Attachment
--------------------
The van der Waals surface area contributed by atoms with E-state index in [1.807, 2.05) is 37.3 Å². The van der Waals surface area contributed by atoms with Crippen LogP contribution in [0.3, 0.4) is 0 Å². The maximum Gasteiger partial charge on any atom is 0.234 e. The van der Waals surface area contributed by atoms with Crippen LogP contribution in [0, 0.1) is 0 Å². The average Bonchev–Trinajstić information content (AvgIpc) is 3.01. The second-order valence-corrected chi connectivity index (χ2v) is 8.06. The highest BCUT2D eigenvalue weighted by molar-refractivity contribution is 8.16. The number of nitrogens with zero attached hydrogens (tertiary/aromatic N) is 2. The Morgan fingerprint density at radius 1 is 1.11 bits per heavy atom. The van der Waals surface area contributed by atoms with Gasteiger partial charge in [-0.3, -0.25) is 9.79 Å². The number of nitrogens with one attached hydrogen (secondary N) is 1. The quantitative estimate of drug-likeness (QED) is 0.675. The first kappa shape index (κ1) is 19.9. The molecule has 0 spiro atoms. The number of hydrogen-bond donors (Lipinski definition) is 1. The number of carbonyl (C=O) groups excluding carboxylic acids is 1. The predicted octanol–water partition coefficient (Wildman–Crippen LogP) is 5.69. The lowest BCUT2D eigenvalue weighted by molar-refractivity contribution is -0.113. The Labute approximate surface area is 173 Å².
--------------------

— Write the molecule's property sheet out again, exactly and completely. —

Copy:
The van der Waals surface area contributed by atoms with E-state index in [1.807, 2.05) is 37.3 Å². The van der Waals surface area contributed by atoms with Crippen LogP contribution in [0.3, 0.4) is 0 Å². The maximum Gasteiger partial charge on any atom is 0.234 e. The van der Waals surface area contributed by atoms with Crippen LogP contribution in [0, 0.1) is 0 Å². The average Bonchev–Trinajstić information content (AvgIpc) is 3.01. The second-order valence-corrected chi connectivity index (χ2v) is 8.06. The highest BCUT2D eigenvalue weighted by molar-refractivity contribution is 8.16. The number of nitrogens with zero attached hydrogens (tertiary/aromatic N) is 2. The Morgan fingerprint density at radius 1 is 1.11 bits per heavy atom. The van der Waals surface area contributed by atoms with Gasteiger partial charge in [-0.3, -0.25) is 9.79 Å². The number of nitrogens with one attached hydrogen (secondary N) is 1. The quantitative estimate of drug-likeness (QED) is 0.675. The first kappa shape index (κ1) is 19.9. The molecule has 0 spiro atoms. The number of hydrogen-bond donors (Lipinski definition) is 1. The number of carbonyl (C=O) groups excluding carboxylic acids is 1. The predicted octanol–water partition coefficient (Wildman–Crippen LogP) is 5.69. The lowest BCUT2D eigenvalue weighted by molar-refractivity contribution is -0.113. The Labute approximate surface area is 173 Å².